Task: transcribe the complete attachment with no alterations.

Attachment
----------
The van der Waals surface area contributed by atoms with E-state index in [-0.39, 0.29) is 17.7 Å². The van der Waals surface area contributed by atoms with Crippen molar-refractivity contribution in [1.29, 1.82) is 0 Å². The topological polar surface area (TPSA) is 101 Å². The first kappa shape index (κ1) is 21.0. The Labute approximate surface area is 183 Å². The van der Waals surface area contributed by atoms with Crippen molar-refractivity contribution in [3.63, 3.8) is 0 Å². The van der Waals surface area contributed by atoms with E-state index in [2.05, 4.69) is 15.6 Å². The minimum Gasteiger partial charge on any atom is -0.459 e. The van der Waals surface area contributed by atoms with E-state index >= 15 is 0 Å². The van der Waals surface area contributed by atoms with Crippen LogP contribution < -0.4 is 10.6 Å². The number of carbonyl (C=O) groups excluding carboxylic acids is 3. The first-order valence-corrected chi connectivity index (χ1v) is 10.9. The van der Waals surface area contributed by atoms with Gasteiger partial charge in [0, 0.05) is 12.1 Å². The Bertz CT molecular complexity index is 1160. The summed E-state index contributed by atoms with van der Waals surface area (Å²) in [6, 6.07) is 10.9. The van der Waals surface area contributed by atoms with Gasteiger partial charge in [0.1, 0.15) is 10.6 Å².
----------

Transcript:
The van der Waals surface area contributed by atoms with E-state index in [-0.39, 0.29) is 17.7 Å². The van der Waals surface area contributed by atoms with Crippen molar-refractivity contribution in [1.29, 1.82) is 0 Å². The topological polar surface area (TPSA) is 101 Å². The first kappa shape index (κ1) is 21.0. The Labute approximate surface area is 183 Å². The van der Waals surface area contributed by atoms with Crippen molar-refractivity contribution in [3.63, 3.8) is 0 Å². The van der Waals surface area contributed by atoms with E-state index in [2.05, 4.69) is 15.6 Å². The minimum Gasteiger partial charge on any atom is -0.459 e. The van der Waals surface area contributed by atoms with E-state index >= 15 is 0 Å². The van der Waals surface area contributed by atoms with Crippen LogP contribution < -0.4 is 10.6 Å². The number of carbonyl (C=O) groups excluding carboxylic acids is 3. The first-order valence-corrected chi connectivity index (χ1v) is 10.9. The van der Waals surface area contributed by atoms with Gasteiger partial charge in [0, 0.05) is 12.1 Å². The Bertz CT molecular complexity index is 1160. The summed E-state index contributed by atoms with van der Waals surface area (Å²) in [6, 6.07) is 10.9. The van der Waals surface area contributed by atoms with Gasteiger partial charge in [0.1, 0.15) is 10.6 Å².